BMO Capital Markets recently released their fourth quarter commodity price update saying that the global metals and commodity market “has rapidly transitioned from one defined by strong sequential demand gains, to one where supply constraints.”
BMO specifically names China, where a large property company has stopped paying its debt, saying that “With property concerns in China at the fore again and central banks starting to remove the accommodative policy, demand sentiment has taken a hit and this will likely weigh on prices from current levels.”
Although demand has been slightly tepid over the last few months, BMO expects to see manufacturing demand recover in the second half of 2022 as supply chain issues start to ease. They specifically mention palladium and platinum as precious metals that have “an opportunity for price outperformance from current levels.” While they expect commodities such as met coal and aluminum to continue to be affected by supply chain issues and expect those issues to be prolonged.
In a later paragraph, they explain that for the last 12 months, global economic activity has been rising, bringing commodity demand higher. But now the opposite is happening, and “a rotation from metals-intensive goods to metals-light services is underway.” They believe this is one of the many ebbs and flows that many sectors are experiencing as the world gets back to normal.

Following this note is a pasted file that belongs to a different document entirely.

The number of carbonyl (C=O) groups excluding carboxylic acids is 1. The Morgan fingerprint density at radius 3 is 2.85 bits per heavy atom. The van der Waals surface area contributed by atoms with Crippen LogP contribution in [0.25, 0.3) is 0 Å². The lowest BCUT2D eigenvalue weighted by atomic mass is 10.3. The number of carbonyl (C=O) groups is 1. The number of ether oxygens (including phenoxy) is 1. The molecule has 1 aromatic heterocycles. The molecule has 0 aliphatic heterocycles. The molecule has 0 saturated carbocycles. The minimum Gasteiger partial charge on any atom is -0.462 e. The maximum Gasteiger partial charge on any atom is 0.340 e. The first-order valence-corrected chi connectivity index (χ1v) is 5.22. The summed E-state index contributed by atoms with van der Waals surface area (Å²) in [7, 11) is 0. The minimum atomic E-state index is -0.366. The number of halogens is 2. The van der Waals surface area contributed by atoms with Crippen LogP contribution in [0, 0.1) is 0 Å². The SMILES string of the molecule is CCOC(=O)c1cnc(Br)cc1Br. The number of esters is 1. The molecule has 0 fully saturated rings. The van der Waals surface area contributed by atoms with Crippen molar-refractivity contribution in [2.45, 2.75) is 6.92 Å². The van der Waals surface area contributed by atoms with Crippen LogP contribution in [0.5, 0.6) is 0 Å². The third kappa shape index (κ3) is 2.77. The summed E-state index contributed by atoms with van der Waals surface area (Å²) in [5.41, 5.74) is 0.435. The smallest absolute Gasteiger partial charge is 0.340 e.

BMO warns that historically, higher prices do end up with supply retreating. They write, “with metals leading the commodity rally, they have been first to feel this impact. With producer price inflation trending higher across all major economies, those who don’t need to purchase material now have either stepped back from the market or are likely considering doing so.” Once again pointing to China, whos seen a couple of months of the negative year-over-year consumption of steel, copper, and aluminum.
BMO then goes on to say in two separate paragraphs that 1) Chinese economic data has been mixed and has weakened and that 2) the property situation in China is a “pertinent concern” for commodity investors.
They write, “Chinese property is still the biggest single end-consuming sector in the global metals economy, and a slowdown here would be a major headwind to demand all industrial products over the coming months.” They believe that CPC and its central bank will help Evergrande unwind its books but believes that this will lead to contagion among other property developers as they start to delever.
Information for this briefing was found via Sedar and Refinitiv. The author has no securities or affiliations related to this organization. Not a recommendation to buy or sell. Always do additional research and consult a professional before purchasing a security. The author holds no licenses.